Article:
IT'S HARD for kids to imagine life long ago -- without cars, electricity or TVs. Somehow pictures in history books don't make things real enough for kids to experience the past. But Williamsburg is too long a drive for just the day, and Mount Vernon is too roped off for the feel-me/touch-me school of learning.

Instead, the perfect spot for our family has proved to be Rose Hill Manor in Frederick, Md., a children's museum with a hands-on approach to history. Here costumed guides gave us more than a peek at 18th- and 19th-century living -- they made the past come alive by demonstrating everything from broom-making to candle-dipping while we toured the 1790s Georgian-style manor house.

Rose Hill sits on 43 acres once owned by Maryland's first governor, Thomas Johnson. He gave it to his daughter Anne Jennings Johnson as a wedding present. (Rumor has it that she was forced to sell the estate to pay off her husband's gambling debts.)

"Please touch" is the motto of the manor's first floor, which is filled with over 300 items. In the place of Teenage Mutant Ninja Turtles, the playroom is stocked with toys of yesteryear. Children can ride on an antique rocking horse, pull up a chair and have a tea party with a stoneware tea set, sit at an old fashion school desk, challenge someone to a game of corncob checkers or sift through a trunk overflowing with antique dress-up clothes (sorry, no neon). My 7-year-old and 5-year-old spent all their time playing with the iron bank collection and a wooden toy using marbles.

The dining room is used to demonstrate how clothing was made -- from the shearing of sheep to weaving to sweater knitting. But rather than just looking at the spinning wheel and loom, visitors can add a stitch to a quilt, card wool, spin the spinning wheel and work the loom.

The kitchen on the main floor contains an array of gadgets that are a tribute to the ingenuity of the 19th century. On display are cherry pitters, sausage stuffers, cabbage slicers, a cream separator and even a food processor, all operational without electricity. Of course all the children were drawn to the noisiest piece of equipment: the food chopper, forerunner of the Cuisinart.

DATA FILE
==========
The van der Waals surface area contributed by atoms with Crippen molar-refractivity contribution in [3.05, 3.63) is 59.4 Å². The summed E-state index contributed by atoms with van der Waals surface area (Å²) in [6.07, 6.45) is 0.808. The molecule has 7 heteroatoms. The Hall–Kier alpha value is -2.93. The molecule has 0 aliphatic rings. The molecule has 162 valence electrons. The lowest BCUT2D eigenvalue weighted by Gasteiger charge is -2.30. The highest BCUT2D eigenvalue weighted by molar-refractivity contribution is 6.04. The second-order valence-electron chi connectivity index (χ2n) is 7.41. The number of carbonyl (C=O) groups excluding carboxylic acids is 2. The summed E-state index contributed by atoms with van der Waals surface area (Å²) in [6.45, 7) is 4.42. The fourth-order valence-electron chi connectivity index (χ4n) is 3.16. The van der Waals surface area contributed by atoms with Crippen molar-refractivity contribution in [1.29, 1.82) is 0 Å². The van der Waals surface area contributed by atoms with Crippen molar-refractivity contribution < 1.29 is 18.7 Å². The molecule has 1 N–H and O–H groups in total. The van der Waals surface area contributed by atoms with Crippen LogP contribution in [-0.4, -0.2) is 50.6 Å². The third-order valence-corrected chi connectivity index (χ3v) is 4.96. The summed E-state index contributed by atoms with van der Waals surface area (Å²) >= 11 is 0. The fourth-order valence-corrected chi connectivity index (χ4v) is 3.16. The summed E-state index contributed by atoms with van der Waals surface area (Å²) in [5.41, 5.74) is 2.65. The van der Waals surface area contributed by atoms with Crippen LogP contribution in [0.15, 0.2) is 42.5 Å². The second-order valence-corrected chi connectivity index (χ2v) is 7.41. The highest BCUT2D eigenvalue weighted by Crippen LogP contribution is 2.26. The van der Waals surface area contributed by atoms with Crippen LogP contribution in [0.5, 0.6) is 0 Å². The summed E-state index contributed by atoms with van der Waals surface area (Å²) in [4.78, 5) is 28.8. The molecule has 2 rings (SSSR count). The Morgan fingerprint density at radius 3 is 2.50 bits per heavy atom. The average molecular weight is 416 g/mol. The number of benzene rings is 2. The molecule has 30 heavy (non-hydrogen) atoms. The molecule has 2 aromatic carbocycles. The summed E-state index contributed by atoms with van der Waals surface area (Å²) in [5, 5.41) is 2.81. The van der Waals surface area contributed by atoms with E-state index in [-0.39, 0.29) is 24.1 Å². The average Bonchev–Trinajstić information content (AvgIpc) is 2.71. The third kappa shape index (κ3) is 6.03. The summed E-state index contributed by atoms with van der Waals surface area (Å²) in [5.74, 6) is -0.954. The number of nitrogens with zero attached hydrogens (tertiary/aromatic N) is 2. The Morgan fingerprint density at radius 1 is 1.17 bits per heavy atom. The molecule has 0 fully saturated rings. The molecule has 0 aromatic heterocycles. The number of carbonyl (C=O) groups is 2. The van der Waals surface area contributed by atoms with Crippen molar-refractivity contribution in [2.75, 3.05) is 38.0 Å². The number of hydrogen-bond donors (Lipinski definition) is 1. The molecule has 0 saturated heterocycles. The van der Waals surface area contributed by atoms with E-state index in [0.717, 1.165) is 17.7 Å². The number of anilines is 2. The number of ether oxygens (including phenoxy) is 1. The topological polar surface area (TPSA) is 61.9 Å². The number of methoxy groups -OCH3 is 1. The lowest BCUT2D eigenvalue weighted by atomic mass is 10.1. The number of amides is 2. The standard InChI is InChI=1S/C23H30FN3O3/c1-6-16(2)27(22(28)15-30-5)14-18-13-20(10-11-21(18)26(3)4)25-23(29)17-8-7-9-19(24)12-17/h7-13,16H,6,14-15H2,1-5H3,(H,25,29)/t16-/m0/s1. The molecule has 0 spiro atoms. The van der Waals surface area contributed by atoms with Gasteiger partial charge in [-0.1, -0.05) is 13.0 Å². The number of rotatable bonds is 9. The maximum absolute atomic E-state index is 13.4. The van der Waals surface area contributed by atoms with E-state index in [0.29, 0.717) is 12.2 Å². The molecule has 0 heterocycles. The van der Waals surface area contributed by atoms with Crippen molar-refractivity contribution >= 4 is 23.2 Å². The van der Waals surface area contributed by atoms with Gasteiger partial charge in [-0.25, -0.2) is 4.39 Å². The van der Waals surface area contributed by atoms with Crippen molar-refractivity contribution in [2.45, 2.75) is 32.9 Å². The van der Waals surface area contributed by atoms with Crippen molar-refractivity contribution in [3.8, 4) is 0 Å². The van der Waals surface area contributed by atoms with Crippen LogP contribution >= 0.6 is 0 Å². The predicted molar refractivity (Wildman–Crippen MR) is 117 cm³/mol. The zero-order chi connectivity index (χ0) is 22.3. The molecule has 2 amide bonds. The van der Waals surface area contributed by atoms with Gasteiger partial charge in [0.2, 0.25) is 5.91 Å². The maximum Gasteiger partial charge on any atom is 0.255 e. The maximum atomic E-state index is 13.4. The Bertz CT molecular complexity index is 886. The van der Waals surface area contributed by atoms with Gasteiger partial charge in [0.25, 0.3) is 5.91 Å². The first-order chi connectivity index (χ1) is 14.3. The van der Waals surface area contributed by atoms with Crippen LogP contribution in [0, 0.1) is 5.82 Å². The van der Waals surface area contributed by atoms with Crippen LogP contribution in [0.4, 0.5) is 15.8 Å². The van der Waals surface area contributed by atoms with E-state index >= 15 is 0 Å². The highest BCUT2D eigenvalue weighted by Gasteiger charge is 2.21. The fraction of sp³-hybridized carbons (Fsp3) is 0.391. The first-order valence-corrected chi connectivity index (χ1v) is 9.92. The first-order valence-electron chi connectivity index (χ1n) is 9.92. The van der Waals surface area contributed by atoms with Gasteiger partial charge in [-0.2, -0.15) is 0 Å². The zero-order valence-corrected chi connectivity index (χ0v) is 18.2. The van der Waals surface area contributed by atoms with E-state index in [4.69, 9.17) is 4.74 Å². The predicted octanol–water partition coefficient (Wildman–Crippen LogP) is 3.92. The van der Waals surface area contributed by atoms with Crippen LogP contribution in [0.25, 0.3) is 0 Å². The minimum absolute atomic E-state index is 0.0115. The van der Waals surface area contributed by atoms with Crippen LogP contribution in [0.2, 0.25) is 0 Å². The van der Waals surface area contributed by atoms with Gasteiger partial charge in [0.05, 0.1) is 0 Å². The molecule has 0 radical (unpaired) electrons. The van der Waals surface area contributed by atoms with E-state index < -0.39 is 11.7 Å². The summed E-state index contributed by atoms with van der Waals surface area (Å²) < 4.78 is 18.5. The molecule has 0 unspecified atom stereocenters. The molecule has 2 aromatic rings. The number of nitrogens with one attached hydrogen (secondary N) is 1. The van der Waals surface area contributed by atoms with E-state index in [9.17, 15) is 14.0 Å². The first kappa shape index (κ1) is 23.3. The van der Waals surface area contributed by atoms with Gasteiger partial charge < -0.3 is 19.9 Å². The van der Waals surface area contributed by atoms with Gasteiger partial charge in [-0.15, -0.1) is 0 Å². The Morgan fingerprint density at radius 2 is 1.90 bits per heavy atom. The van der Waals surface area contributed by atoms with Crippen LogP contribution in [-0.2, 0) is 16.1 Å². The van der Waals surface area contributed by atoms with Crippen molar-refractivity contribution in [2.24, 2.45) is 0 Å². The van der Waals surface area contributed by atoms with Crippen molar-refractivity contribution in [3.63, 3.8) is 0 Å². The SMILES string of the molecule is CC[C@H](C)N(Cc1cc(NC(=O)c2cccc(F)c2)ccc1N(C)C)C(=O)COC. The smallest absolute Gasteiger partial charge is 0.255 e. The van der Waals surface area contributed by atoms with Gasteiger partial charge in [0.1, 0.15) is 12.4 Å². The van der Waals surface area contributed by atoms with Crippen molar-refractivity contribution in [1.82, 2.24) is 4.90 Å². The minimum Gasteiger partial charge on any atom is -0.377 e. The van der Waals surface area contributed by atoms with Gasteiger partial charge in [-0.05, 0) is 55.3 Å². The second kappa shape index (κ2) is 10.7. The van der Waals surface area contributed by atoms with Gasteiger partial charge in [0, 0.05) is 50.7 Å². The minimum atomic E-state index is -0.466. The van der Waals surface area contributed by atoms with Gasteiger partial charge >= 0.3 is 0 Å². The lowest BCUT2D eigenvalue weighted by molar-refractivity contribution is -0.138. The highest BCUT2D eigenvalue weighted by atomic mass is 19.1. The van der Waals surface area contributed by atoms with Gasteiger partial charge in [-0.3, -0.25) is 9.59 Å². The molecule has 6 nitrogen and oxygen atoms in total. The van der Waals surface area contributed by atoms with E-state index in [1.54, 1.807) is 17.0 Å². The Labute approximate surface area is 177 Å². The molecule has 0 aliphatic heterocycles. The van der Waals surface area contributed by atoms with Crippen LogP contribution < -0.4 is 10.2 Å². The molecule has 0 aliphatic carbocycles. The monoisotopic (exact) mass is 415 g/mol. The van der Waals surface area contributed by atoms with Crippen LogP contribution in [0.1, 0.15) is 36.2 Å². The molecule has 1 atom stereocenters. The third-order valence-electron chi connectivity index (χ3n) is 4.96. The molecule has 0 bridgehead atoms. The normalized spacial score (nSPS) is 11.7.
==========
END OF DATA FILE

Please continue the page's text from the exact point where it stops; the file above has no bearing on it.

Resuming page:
When our tour group left the interactive part of the museum and headed for the second floor, our children chose to stay and play in the toy room. This was a welcome pleasure for the parents, since now we didn't have to referee our children and could listen uninterrupted to the guide's description of the furnishings in the master bedroom, children's room and domestic quarters.

After completing the tour of the manor, we all headed for the carriage museum. Although there's no touching allowed, this proved to be one of the highlights of our visit. This building houses more than 25 beautifully restored carriages and sleighs. Our guide, Barbara Howard, pointed out the pony cart that was used by children for "drivers ed." There are sporty convertible-type carriages for single types and a family carriage pulled by four horses that was the 19th-century version of the mini van.

Once the formal part of the tour was over we were free to wander around the courtyard. Here we viewed another pre-electricity innovation -- the icehouse. Set in the ground for maximum insulation, the icehouse was designed to keep ice that was harvested in winter solid through the summer months. Also on the grounds is a blacksmith shop, a summer kitchen and a log cabin.

And life would not have been complete without a garden and orchard. Both are still maintained and produce a large variety of herbs, fruits and vegetables that were once eaten for food and used for medicinal purposes.

Although Rose Hill Manor doesn't have the breathtaking views of Mount Vernon (the house looks out on Frederick High School), it's a good place for both young and old to travel back to the past.

ROSE HILL MANOR -- 1611 North Market St., Frederick. 301/694-1648. Take I-270 to U.S. 15 north and Exit 8 to Frederick. Turn left onto Motter Avenue, left again on 14th Street and left onto North Market Street. Rose Hill Manor is on the left. Open 10 to 4 Saturdays and 1 to 4 Sundays in November, December and March. Reopens in April with hours 10 to 4 daily (Sunday 1 to 4). Admission is $3 for adults, $1 for children (free for Frederick County children) and ages 65 and over.

DEC. 8 -- A Child's Christmas. From 10 to 2 the holiday-decorated manor is open free of charge and children's activities are offered.

DEC. 9 -- Holiday Open House. From 1 to 4 the manor hosts craft demonstrations and other activities geared for families. Free.

Alice Rindler Shapin last wrote for Weekend about renting limousines.